Along the waterfront in the Old Port of Marseille, fishmongers shout out prices for the morning catch. Tourists stroll under sun-drenched skies. Old men sit sipping strong coffees or pastis, the anise-flavoured liqueur favoured in the south of France.

"/> Along the waterfront in the Old Port of Marseille, fishmongers shout out prices for the morning catch. Tourists stroll under sun-drenched skies. Old men sit sipping strong coffees or pastis, the anise-flavoured liqueur favoured in the south of France.

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CRIME

Marseille hopes culture can clean up gritty image

Along the waterfront in the Old Port of Marseille, fishmongers shout out prices for the morning catch. Tourists stroll under sun-drenched skies. Old men sit sipping strong coffees or pastis, the anise-flavoured liqueur favoured in the south of France.

Marseille hopes culture can clean up gritty image
phgaillard2001

This is the image Marseille wants to project as it prepares for its year in the spotlight as European culture capital in 2013 — cosmopolitan, urbane and civilised.

But a short walk from the Old Port, in the warren of streets that make up the impoverished neighbourhood of Noailles, the picture is very different.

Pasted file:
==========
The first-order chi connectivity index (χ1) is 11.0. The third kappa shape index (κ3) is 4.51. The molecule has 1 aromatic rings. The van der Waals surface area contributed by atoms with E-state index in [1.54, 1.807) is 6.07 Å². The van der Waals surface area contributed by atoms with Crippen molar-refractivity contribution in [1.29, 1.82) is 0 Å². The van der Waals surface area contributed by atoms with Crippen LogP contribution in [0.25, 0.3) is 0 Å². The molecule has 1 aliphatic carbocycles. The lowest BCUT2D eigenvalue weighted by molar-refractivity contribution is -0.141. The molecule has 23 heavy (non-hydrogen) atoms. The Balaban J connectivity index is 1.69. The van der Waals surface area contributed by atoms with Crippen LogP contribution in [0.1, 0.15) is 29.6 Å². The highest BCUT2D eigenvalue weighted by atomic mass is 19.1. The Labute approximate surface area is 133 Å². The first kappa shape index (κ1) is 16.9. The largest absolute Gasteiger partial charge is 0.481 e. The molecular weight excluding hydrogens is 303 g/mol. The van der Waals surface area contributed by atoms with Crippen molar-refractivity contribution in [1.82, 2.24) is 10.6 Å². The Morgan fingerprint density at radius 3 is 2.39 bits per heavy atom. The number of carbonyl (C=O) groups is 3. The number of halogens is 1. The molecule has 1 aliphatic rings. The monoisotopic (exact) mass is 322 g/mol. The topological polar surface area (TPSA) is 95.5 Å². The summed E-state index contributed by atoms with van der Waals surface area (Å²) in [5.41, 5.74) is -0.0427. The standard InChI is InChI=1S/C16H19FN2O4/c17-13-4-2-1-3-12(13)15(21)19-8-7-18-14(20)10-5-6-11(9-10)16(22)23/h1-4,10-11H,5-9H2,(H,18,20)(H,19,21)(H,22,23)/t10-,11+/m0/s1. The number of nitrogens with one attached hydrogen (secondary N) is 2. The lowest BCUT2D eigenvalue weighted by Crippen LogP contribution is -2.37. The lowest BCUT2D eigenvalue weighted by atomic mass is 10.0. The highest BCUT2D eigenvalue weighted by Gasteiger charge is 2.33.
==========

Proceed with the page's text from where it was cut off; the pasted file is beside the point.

Prostitutes and drug dealers lounge in doorways, propositioning passers-by. Piles of overflowing rubbish litter the streets.

Near the busy Noailles market, a grocery shop owner says he is afraid when he stays open after dark.

“I’ve heard about the capital of culture, there are going to be concerts and art exhibitions, yes?” said the shop owner, who gave his name only as Mohammed.

“Who needs that? What we need is security and clean streets. For people to stop being afraid.”

Marseille, a 2,600-year-old Mediterranean port and France’s second city, has long been plagued by a reputation for gang crime, drugs and lawlessness.

Keen to shed Marseille’s seedy image, French officials last week announced an ambitious programme for the year that will see millions of euros spent on new museums, world-class exhibitions and elaborate performances.

“The city clearly has problems,” said Renaud Muselier, a lawmaker with the majority UMP party who represents the mayor’s office with the Marseille 2013 organisers.

“But there are also many positive things. Marseille 2013 is a very good way of showing that there is a lot to be positive about.”

Officially dubbed Marseille-Provence 2013, the year will see €90 million ($116 million) invested in a slew of projects, including an exhibition of masterworks featuring Provence and festivals of theatre, dance and music.

As part of a larger €3.5 billion urban redevelopment, the city has built of its first skyscraper, designed by British architect Zaha Hadid, and in 2013 will open a new museum devoted to Mediterranean civilisation.